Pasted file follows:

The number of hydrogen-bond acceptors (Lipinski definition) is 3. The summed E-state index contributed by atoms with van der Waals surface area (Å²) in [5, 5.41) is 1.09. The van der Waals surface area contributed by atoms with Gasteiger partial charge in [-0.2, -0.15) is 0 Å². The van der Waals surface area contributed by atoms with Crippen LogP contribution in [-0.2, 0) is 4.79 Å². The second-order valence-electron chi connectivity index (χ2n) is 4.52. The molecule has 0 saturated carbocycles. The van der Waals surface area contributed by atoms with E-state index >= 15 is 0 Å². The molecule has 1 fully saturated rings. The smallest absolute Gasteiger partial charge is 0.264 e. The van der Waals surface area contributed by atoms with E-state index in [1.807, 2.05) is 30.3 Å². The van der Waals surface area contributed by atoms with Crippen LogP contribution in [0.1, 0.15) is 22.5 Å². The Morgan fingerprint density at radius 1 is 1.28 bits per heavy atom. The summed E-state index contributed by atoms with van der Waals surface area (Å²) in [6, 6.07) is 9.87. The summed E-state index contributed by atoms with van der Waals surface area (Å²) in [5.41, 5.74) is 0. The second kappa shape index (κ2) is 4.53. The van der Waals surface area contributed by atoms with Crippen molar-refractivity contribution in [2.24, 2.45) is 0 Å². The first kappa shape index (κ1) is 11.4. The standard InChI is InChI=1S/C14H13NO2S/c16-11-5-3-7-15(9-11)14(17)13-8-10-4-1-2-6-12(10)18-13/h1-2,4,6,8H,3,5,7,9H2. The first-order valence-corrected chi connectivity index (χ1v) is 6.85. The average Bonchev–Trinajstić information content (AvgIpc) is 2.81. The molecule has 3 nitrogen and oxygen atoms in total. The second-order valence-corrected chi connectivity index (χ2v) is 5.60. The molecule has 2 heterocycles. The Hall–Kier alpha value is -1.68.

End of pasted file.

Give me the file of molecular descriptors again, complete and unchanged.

The number of hydrogen-bond acceptors (Lipinski definition) is 3. The summed E-state index contributed by atoms with van der Waals surface area (Å²) in [5, 5.41) is 1.09. The van der Waals surface area contributed by atoms with Gasteiger partial charge in [-0.2, -0.15) is 0 Å². The van der Waals surface area contributed by atoms with Crippen LogP contribution in [-0.2, 0) is 4.79 Å². The second-order valence-electron chi connectivity index (χ2n) is 4.52. The molecule has 0 saturated carbocycles. The van der Waals surface area contributed by atoms with E-state index >= 15 is 0 Å². The molecule has 1 fully saturated rings. The smallest absolute Gasteiger partial charge is 0.264 e. The van der Waals surface area contributed by atoms with E-state index in [1.807, 2.05) is 30.3 Å². The van der Waals surface area contributed by atoms with Crippen LogP contribution in [0.1, 0.15) is 22.5 Å². The Morgan fingerprint density at radius 1 is 1.28 bits per heavy atom. The summed E-state index contributed by atoms with van der Waals surface area (Å²) in [6, 6.07) is 9.87. The summed E-state index contributed by atoms with van der Waals surface area (Å²) in [5.41, 5.74) is 0. The second kappa shape index (κ2) is 4.53. The van der Waals surface area contributed by atoms with Crippen molar-refractivity contribution in [2.24, 2.45) is 0 Å². The first kappa shape index (κ1) is 11.4. The standard InChI is InChI=1S/C14H13NO2S/c16-11-5-3-7-15(9-11)14(17)13-8-10-4-1-2-6-12(10)18-13/h1-2,4,6,8H,3,5,7,9H2. The first-order valence-corrected chi connectivity index (χ1v) is 6.85. The average Bonchev–Trinajstić information content (AvgIpc) is 2.81. The molecule has 3 nitrogen and oxygen atoms in total. The second-order valence-corrected chi connectivity index (χ2v) is 5.60. The molecule has 2 heterocycles. The Hall–Kier alpha value is -1.68.